Appeal from judgment of Court of Common Pleas of Dauphin County, Sept. T., 1968, No. 42, in case of Commonwealth of Pennsylvania v. Samuel Barlow, Jr.
Victor A. Bihl, and Reynolds, Bihl and Schaffner, for appellant.
James G. Morgan, Jr., Deputy District Attorney, and LeRoy S. Zimmerman, District Attorney, for Commonwealth, appellee.
Bell, C. J., Jones, Eagen, O'Brien, Roberts, Pomeroy and Barbieri, JJ. Opinion by Mr. Justice Eagen. Concurring Opinion by Mr. Justice Roberts and Mr. Justice Pomeroy.
Samuel Barlow, Jr., Foster Lee Tarver and Sharon Margarett Wiggins committed an armed robbery of a bank in Harrisburg, and during the robbery Tarver and Wiggins fatally shot one of the bank's customers. All three felons were indicted for murder, and subsequently,
Barlow entered a general plea of guilty to the indictment. After an evidentiary hearing before a three-judge court, he was found guilty of murder in the first degree and sentenced to life imprisonment. Barlow filed this appeal.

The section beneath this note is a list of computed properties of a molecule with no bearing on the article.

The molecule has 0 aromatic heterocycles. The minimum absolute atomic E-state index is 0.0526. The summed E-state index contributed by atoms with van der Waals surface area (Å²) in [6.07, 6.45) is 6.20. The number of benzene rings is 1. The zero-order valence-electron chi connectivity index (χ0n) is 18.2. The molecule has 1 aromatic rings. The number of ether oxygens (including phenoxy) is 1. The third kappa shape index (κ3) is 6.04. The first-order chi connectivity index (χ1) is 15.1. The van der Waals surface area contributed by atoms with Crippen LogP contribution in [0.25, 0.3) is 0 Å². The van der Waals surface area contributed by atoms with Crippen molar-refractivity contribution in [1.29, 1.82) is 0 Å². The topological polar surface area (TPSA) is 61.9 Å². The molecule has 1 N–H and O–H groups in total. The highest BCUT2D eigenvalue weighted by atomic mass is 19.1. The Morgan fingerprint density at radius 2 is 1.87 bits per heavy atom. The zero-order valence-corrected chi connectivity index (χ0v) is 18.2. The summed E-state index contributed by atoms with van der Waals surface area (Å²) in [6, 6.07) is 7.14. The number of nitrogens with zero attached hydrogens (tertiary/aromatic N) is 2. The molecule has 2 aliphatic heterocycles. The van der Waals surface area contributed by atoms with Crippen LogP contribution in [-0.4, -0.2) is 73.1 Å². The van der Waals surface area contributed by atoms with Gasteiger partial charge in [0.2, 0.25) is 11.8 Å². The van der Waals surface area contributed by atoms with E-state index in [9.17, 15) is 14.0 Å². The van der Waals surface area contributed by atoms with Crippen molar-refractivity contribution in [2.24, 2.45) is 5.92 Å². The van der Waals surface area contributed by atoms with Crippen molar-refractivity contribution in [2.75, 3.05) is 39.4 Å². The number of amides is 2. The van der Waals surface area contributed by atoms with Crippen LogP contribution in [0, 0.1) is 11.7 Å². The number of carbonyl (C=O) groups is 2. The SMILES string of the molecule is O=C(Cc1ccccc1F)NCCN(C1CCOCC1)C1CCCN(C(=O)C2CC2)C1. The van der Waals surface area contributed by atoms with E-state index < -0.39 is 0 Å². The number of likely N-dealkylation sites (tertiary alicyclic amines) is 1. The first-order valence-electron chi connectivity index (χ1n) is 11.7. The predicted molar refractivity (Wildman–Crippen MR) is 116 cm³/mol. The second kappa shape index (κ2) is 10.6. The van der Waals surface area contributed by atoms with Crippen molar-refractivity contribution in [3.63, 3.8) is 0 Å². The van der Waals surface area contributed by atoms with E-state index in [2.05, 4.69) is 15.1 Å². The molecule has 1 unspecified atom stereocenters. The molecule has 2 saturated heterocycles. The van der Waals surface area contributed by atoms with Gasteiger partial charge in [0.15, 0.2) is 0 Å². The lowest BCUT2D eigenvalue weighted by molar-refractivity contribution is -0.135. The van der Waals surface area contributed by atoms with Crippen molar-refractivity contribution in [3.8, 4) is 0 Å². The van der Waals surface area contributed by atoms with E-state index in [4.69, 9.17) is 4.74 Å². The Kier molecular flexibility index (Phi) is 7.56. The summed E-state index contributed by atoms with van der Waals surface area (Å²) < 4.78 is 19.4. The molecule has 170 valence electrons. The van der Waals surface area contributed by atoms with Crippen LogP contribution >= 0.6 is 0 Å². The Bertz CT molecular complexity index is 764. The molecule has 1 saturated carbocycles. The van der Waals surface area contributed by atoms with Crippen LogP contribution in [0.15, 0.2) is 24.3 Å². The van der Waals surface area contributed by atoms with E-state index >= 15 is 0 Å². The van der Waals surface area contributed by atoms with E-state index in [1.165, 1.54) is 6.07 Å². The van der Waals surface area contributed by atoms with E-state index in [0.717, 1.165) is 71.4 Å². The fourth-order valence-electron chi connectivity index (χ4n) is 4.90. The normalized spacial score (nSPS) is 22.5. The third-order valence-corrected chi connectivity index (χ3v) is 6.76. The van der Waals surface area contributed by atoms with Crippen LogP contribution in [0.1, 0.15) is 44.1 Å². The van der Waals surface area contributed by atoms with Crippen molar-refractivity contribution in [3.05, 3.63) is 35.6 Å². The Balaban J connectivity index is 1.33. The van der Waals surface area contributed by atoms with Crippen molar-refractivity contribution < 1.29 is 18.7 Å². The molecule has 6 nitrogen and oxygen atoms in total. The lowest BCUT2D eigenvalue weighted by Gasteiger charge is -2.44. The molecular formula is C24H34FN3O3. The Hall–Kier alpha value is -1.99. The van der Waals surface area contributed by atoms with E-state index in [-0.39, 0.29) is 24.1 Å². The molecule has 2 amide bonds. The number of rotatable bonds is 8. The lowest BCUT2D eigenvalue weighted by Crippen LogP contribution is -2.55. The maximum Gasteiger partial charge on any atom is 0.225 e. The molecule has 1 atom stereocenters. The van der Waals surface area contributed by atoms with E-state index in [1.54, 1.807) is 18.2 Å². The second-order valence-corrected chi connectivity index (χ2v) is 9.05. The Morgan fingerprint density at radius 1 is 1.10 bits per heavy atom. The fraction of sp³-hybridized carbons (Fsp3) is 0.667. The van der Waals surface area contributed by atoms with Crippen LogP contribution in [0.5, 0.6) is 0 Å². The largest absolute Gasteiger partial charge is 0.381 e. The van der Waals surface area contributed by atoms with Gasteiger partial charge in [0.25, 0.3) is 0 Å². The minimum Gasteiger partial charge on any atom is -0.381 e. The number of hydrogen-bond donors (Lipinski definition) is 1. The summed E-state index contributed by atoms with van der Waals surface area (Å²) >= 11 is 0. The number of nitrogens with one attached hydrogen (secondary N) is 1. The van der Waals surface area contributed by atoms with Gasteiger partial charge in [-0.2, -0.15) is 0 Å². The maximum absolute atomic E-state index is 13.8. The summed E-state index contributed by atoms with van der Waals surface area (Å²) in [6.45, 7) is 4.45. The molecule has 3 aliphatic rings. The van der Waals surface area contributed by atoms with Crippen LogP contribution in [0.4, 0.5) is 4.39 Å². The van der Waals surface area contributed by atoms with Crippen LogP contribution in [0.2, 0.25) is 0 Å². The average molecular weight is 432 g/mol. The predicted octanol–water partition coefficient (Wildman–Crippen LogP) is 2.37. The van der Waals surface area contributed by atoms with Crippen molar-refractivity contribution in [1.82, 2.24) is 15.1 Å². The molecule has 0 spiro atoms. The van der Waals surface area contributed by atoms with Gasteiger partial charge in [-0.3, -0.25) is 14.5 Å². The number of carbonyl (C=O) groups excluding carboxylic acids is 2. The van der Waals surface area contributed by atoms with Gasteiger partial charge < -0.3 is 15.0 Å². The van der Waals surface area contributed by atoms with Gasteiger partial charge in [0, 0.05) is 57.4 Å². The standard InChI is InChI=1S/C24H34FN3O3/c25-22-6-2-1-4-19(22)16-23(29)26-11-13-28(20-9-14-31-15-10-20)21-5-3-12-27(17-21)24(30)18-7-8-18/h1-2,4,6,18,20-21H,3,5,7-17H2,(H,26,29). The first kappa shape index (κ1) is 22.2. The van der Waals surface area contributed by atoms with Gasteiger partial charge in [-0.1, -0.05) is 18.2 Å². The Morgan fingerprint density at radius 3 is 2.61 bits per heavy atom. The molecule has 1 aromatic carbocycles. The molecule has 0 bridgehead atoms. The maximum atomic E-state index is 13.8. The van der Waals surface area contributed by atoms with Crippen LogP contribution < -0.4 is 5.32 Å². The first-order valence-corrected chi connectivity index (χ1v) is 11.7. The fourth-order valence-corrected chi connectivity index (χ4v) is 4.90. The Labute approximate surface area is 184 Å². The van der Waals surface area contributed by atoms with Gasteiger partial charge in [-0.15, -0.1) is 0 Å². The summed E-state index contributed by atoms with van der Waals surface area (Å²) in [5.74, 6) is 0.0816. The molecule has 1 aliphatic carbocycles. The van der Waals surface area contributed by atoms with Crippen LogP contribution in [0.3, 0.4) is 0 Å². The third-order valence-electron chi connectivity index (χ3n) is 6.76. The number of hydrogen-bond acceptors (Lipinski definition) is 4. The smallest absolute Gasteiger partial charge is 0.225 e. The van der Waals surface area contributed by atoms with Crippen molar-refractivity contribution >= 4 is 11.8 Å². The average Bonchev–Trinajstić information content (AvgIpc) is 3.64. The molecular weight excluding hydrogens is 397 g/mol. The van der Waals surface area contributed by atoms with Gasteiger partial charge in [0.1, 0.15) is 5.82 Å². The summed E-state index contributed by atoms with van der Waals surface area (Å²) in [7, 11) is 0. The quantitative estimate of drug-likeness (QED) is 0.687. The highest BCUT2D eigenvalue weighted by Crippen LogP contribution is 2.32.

The prime question posed by the appeal has been decided adversely to appellant's position in the companion case of Commonwealth v. Tarver, 446 Pa. 233, 284 A.2d 759 (1971), and additional discussion of this issue is not needed here.
Additionally, it is urged that the felony-murder rule should not have been applied by the court below in determining Barlow's degree of guilt because the evidence disclosed he did not commit the homicide personally, and also was not inside the bank at the moment the fatal shooting occurred. There is no merit to this contention.
At the hearing below to determine the degree of guilt, the uncontradicted testimony of the Commonwealth established, inter alia, the following facts: Before the robbery Barlow actively participated in stealing two automobiles to be used in effecting the robbery and to aid the felons in escaping arrest; these automobiles were operated by Barlow personally as the felons fled and attempted to avoid apprehension by the police; during the robbery Barlow was in the bank participating in its commission by holding bank employees and customers at bay by gunpoint; and, as the felons emerged from the bank, Barlow held a police officer at bay by gunpoint while his cofelons entered the escape automobile.
On this record, the court below did not err in applying the felony-murder rule in determining Barlow's degree of guilt. Cf. Commonwealth v. Williams, 443 Pa. 85, 277 A.2d 781 (1971), and ...